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National Cemetery Administration


NCA History Program

General History

History and Development of the National Cemetery
NCA's solemn mission originates with the Civil War. Today it is responsible for 155 national cemeteries, 34 soldiers' lots and 122 VA grant-funded state, territory and tribal Veterans cemeteries in the United States and its territories, as well as the provision of headstones and other memorial benefits to qualified Veterans.

Dates of Establishment: National Cemeteries & NCA Burial Sites
A listing of VA National Cemeteries & NCA Burial Sites and their dates established.

Marietta National Cemetery in Georgia.Marietta National Cemetery in Georgia.

Lincoln's Gettysburg Address in the National Cemeteries
The affiliation among President Abraham Lincoln, his Gettysburg Address, and the national cemeteries is relevant today. The speech Lincoln gave at the dedication of the Soldiers' National Cemetery in Pennsylvania on November 19, 1863, is iconic.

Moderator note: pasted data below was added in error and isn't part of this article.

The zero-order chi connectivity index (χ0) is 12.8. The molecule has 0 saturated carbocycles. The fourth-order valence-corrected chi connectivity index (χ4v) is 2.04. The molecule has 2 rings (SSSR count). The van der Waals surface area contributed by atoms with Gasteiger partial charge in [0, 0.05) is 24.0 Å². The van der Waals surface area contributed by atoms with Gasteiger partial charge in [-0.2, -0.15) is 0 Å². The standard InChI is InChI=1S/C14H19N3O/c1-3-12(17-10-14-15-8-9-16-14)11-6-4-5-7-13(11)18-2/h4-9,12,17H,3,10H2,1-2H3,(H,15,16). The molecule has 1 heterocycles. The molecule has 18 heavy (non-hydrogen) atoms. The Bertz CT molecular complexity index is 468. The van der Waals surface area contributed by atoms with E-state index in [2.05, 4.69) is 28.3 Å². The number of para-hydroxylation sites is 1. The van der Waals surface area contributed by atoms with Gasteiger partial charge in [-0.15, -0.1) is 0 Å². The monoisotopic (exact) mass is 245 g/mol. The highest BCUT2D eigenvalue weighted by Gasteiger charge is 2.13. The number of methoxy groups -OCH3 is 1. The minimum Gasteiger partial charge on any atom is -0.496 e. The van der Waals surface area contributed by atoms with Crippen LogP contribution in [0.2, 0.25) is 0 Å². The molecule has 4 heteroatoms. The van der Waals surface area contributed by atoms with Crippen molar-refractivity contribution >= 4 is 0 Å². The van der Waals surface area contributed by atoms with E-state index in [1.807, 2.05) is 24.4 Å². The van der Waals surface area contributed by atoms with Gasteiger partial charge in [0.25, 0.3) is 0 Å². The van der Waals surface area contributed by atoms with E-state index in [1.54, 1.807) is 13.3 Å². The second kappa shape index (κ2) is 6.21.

Leadership: Directors & Under Secretaries for Memorial Affairs, 1973 to Present
Learn about the leaders who helped shape NCA.

History of Government-Furnished Headstones and Markers
The evolution of government headstones.

The story of NCA's Presidential Memorial Certificate
The VA Presidential Memorial Certificate was intended to be given to a Veteran's next of kin or friends. World War II Army Veteran Benjamin B. Belfer proposed the idea of a Presidential Memorial Certificate that VA could give to a Veteran's next of kin.

Landscapes of Honor & Sacrifice: The History of the National Cemeteries, 2003
A 30-minute video illustrating the rich history of the national cemeteries.

Memorial Day History

“That Nation which respects and honors its dead, shall ever be respected and honored itself.”
– Brevet Lieut.-Col. Edmund B. Whitman, 1868 (late Capt. and AQM Vols.)

Memorial Day, a federal holiday held the last Monday in May, is the nation's foremost annual day to mourn and honor its deceased service men and women.

Originally called Decoration Day, it was formalized by a "Memorial Day Order" issued by Grand Army of the Republic Commander-in-Chief John A. Logan in 1868.

Decoration Day postcard. (NCA History Collection)